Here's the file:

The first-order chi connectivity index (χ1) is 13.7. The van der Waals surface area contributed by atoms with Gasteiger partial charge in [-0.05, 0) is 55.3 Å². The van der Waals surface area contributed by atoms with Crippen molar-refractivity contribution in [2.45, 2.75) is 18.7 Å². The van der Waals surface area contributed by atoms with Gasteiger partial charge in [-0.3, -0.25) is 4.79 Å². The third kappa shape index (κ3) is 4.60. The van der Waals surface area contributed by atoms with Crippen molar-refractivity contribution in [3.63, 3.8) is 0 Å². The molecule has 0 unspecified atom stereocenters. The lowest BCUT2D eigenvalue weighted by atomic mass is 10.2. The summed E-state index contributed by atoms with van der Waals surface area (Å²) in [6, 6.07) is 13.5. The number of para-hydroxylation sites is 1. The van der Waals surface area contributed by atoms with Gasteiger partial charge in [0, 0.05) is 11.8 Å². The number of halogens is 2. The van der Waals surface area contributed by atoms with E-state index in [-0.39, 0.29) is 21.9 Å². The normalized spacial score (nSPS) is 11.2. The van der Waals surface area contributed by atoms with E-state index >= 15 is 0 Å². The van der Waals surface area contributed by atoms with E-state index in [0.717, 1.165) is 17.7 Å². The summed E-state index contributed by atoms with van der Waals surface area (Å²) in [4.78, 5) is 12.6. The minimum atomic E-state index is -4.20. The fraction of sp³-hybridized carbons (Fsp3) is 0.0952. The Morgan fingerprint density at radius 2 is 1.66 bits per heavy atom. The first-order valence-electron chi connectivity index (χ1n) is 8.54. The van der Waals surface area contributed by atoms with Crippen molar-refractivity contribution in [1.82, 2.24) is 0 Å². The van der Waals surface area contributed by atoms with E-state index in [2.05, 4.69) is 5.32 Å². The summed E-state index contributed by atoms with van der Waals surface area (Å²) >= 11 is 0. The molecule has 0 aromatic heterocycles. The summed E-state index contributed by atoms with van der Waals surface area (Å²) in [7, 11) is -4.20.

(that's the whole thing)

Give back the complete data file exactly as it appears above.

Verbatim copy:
The first-order chi connectivity index (χ1) is 13.7. The van der Waals surface area contributed by atoms with Gasteiger partial charge in [-0.05, 0) is 55.3 Å². The van der Waals surface area contributed by atoms with Crippen molar-refractivity contribution in [2.45, 2.75) is 18.7 Å². The van der Waals surface area contributed by atoms with Gasteiger partial charge in [-0.3, -0.25) is 4.79 Å². The third kappa shape index (κ3) is 4.60. The van der Waals surface area contributed by atoms with Crippen molar-refractivity contribution in [3.63, 3.8) is 0 Å². The molecule has 0 unspecified atom stereocenters. The lowest BCUT2D eigenvalue weighted by atomic mass is 10.2. The summed E-state index contributed by atoms with van der Waals surface area (Å²) in [6, 6.07) is 13.5. The number of para-hydroxylation sites is 1. The van der Waals surface area contributed by atoms with Gasteiger partial charge in [0, 0.05) is 11.8 Å². The number of halogens is 2. The van der Waals surface area contributed by atoms with E-state index in [-0.39, 0.29) is 21.9 Å². The normalized spacial score (nSPS) is 11.2. The van der Waals surface area contributed by atoms with E-state index >= 15 is 0 Å². The van der Waals surface area contributed by atoms with E-state index in [0.717, 1.165) is 17.7 Å². The summed E-state index contributed by atoms with van der Waals surface area (Å²) in [4.78, 5) is 12.6. The minimum atomic E-state index is -4.20. The fraction of sp³-hybridized carbons (Fsp3) is 0.0952. The Morgan fingerprint density at radius 2 is 1.66 bits per heavy atom. The first-order valence-electron chi connectivity index (χ1n) is 8.54. The van der Waals surface area contributed by atoms with Crippen molar-refractivity contribution in [1.82, 2.24) is 0 Å². The van der Waals surface area contributed by atoms with E-state index in [2.05, 4.69) is 5.32 Å². The summed E-state index contributed by atoms with van der Waals surface area (Å²) >= 11 is 0. The molecule has 0 aromatic heterocycles. The summed E-state index contributed by atoms with van der Waals surface area (Å²) in [7, 11) is -4.20.